Greetings from Asbury Park, N.J.

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Greetings from Asbury Park, N.J.
Studio album by
ReleasedJanuary 5, 1973 (1973-01-05)
RecordedJune 7 – October 26, 1972[1]
Studio914 Sound Studios in Blauvelt, New York
ProducerMike Appel · Jim Cretecos
Bruce Springsteen chronology
Greetings from Asbury Park, N.J.
The Wild, the Innocent & the E Street Shuffle
Bruce Springsteen and the E Street Band chronology
Greetings from Asbury Park, N.J.
The Wild, the Innocent & the E Street Shuffle
Singles from Greetings from Asbury Park, N.J.
  1. "Blinded by the Light"
    Released: February 1973
  2. "Spirit in the Night"
    Released: May 1973

Greetings from Asbury Park, N.J. is the debut studio album by the American singer-songwriter Bruce Springsteen. It was produced from June through October 1972 by Mike Appel and Jim Cretecos at the budget-priced 914 Sound Studios. The album was released January 5, 1973, by Columbia Records to average sales but a positive critical reception.

Greetings from Asbury Park, N.J. first charted in the United Kingdom on June 15, 1985, in the wake of Springsteen's Born in the U.S.A. tour arriving in Britain; it remained in the top 100 for ten weeks.[2] In 2003, the album was ranked at No. 379 in Rolling Stone's "500 Greatest Albums of All Time" list[3] and in 2013 the same magazine listed Greetings from Asbury Park, N.J. as one of the "100 Greatest Debut Albums of All Time".[4] On November 22, 2009, the album was played in its entirety for the first time by Bruce Springsteen and the E Street Band, at the HSBC Arena in Buffalo, New York, to celebrate the last show of the Working on a Dream tour.[5]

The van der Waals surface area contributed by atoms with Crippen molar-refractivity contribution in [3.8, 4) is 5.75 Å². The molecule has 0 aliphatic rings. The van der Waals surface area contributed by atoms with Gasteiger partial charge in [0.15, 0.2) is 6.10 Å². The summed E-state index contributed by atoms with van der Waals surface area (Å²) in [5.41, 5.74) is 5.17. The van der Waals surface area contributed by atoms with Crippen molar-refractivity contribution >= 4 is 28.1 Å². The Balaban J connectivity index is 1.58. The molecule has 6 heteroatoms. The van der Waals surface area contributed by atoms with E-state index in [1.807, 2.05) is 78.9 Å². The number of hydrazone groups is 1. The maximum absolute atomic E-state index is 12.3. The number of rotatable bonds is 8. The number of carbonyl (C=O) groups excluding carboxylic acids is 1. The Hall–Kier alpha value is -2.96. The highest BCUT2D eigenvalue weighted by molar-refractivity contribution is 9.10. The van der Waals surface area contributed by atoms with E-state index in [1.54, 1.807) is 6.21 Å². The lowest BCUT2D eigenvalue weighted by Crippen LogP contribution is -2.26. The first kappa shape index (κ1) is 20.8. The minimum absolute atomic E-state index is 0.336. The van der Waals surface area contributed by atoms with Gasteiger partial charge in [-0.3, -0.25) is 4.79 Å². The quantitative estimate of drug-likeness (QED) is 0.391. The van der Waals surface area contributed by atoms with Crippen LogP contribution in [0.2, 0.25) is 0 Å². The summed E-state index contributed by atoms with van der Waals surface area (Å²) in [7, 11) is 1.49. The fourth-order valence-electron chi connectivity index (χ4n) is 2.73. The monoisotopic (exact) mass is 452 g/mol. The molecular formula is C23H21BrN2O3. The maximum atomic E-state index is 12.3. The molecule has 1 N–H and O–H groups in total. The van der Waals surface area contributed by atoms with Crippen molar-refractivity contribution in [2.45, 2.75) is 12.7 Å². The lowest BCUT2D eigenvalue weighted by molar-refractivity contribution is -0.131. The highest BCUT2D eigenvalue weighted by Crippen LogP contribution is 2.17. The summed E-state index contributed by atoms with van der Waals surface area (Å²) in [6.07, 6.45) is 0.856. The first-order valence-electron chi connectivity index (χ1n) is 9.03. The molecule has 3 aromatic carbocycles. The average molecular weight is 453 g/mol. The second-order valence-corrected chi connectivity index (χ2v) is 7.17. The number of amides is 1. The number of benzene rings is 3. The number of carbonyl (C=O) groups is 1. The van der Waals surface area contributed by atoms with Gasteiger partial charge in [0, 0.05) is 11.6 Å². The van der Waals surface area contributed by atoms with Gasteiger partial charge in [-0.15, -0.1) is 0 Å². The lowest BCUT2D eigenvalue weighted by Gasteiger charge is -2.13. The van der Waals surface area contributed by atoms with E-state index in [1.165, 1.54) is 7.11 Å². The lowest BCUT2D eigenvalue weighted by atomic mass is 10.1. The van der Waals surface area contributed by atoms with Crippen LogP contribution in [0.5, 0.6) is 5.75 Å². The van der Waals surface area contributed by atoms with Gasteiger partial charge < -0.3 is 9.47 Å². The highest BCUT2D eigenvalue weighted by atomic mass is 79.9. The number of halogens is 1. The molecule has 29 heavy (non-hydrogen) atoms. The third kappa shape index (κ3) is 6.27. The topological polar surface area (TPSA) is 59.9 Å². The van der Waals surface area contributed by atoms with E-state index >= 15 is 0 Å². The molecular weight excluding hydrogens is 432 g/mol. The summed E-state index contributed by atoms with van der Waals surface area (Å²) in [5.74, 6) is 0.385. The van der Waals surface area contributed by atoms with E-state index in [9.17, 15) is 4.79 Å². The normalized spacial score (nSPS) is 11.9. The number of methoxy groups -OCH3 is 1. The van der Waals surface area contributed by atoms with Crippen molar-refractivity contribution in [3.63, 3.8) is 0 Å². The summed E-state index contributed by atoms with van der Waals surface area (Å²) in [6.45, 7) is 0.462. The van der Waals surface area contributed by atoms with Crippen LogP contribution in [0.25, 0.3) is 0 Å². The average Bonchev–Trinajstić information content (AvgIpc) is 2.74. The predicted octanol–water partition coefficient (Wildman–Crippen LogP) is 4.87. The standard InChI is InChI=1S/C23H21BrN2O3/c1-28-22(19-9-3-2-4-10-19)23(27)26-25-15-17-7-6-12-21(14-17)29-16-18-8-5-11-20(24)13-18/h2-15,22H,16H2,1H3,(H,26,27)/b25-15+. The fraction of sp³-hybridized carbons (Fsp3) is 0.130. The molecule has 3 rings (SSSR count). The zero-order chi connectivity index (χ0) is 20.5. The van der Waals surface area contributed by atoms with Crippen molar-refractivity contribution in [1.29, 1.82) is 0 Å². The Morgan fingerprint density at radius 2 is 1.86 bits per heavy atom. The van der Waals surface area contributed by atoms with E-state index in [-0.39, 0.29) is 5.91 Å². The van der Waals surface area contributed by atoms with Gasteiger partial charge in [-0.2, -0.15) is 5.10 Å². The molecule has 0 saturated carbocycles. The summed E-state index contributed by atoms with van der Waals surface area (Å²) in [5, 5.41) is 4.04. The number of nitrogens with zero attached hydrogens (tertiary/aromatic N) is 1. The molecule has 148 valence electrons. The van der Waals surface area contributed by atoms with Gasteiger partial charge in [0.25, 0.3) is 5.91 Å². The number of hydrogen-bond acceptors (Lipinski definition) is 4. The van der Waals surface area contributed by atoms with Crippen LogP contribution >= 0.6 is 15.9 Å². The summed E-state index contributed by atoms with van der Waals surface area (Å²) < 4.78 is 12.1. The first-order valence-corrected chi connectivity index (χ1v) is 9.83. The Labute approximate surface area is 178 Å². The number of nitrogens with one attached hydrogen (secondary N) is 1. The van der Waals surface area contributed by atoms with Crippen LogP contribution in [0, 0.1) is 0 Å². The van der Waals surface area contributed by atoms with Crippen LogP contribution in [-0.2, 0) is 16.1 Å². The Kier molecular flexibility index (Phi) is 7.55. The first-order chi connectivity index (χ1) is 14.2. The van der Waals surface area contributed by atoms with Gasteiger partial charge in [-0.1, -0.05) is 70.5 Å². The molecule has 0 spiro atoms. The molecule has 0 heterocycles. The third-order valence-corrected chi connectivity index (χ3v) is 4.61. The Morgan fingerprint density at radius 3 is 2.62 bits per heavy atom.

Springsteen and his first manager Mike Appel recorded the album at the low-priced, out-of-the-way 914 Sound Studios to save as much as possible of the Columbia Records advance, and cut most of the songs during the last week of June 1972.[6][1]

There was a dispute not long after the record was recorded—Appel and John Hammond preferred the solo tracks, while Springsteen preferred the band songs. As such, a compromise was reached—the album was to feature five songs with the band ("For You", "Growin' Up", "Does This Bus Stop at 82nd Street?", "It's Hard to be a Saint in the City", and "Lost in the Flood") and five solo songs ("Mary Queen of Arkansas", "The Angel", "Jazz Musician", "Arabian Nights" and "Visitation at Fort Horn").[7]

However, when Columbia Records president Clive Davis heard the album submitted on August 10, 1972, he felt that it lacked a potential hit single, and rejected it. Springsteen quickly wrote "Blinded by the Light" and "Spirit in the Night",[8] and recorded both on September 11, 1972. Because pianist David Sancious and bassist Garry Tallent were unavailable, a three-man band was used—Vini Lopez on drums, Springsteen on guitar, bass and piano, and the previously missing Clarence Clemons on saxophone.[8] Columbia accepted the revised album, and Davis was personally pleased with Springsteen's response.[9]

Critical reception[edit]

Professional ratings
Review scores
Chicago Tribune[11]
Christgau's Record GuideB+[12]
Encyclopedia of Popular Music[14]
MusicHound Rock2.5/5[15]
New Musical Express6/10[16]
The Rolling Stone Album Guide[18]
Tom Hull – on the WebB[19]